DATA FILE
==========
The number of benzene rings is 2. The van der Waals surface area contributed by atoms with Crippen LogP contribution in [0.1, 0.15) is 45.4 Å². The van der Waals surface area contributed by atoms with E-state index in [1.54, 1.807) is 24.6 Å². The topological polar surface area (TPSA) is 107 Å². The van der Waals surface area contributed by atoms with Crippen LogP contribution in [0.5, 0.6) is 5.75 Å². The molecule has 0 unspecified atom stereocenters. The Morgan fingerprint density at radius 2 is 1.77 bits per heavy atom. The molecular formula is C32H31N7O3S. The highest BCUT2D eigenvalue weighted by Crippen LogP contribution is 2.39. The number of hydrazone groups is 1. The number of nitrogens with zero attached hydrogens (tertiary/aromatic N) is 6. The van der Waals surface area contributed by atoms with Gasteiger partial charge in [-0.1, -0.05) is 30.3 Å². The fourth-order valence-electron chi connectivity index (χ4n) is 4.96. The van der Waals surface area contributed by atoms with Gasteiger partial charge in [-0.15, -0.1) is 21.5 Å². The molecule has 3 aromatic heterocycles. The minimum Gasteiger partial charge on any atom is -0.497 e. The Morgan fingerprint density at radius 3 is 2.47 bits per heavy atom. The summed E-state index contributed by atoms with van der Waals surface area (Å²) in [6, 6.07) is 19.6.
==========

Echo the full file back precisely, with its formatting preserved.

The number of benzene rings is 2. The van der Waals surface area contributed by atoms with Crippen LogP contribution in [0.1, 0.15) is 45.4 Å². The van der Waals surface area contributed by atoms with E-state index in [1.54, 1.807) is 24.6 Å². The topological polar surface area (TPSA) is 107 Å². The van der Waals surface area contributed by atoms with Crippen LogP contribution in [0.5, 0.6) is 5.75 Å². The molecule has 0 unspecified atom stereocenters. The Morgan fingerprint density at radius 2 is 1.77 bits per heavy atom. The molecular formula is C32H31N7O3S. The highest BCUT2D eigenvalue weighted by Crippen LogP contribution is 2.39. The number of hydrazone groups is 1. The number of nitrogens with zero attached hydrogens (tertiary/aromatic N) is 6. The van der Waals surface area contributed by atoms with Gasteiger partial charge in [-0.1, -0.05) is 30.3 Å². The fourth-order valence-electron chi connectivity index (χ4n) is 4.96. The van der Waals surface area contributed by atoms with Gasteiger partial charge in [-0.15, -0.1) is 21.5 Å². The molecule has 3 aromatic heterocycles. The minimum Gasteiger partial charge on any atom is -0.497 e. The Morgan fingerprint density at radius 3 is 2.47 bits per heavy atom. The summed E-state index contributed by atoms with van der Waals surface area (Å²) in [6, 6.07) is 19.6.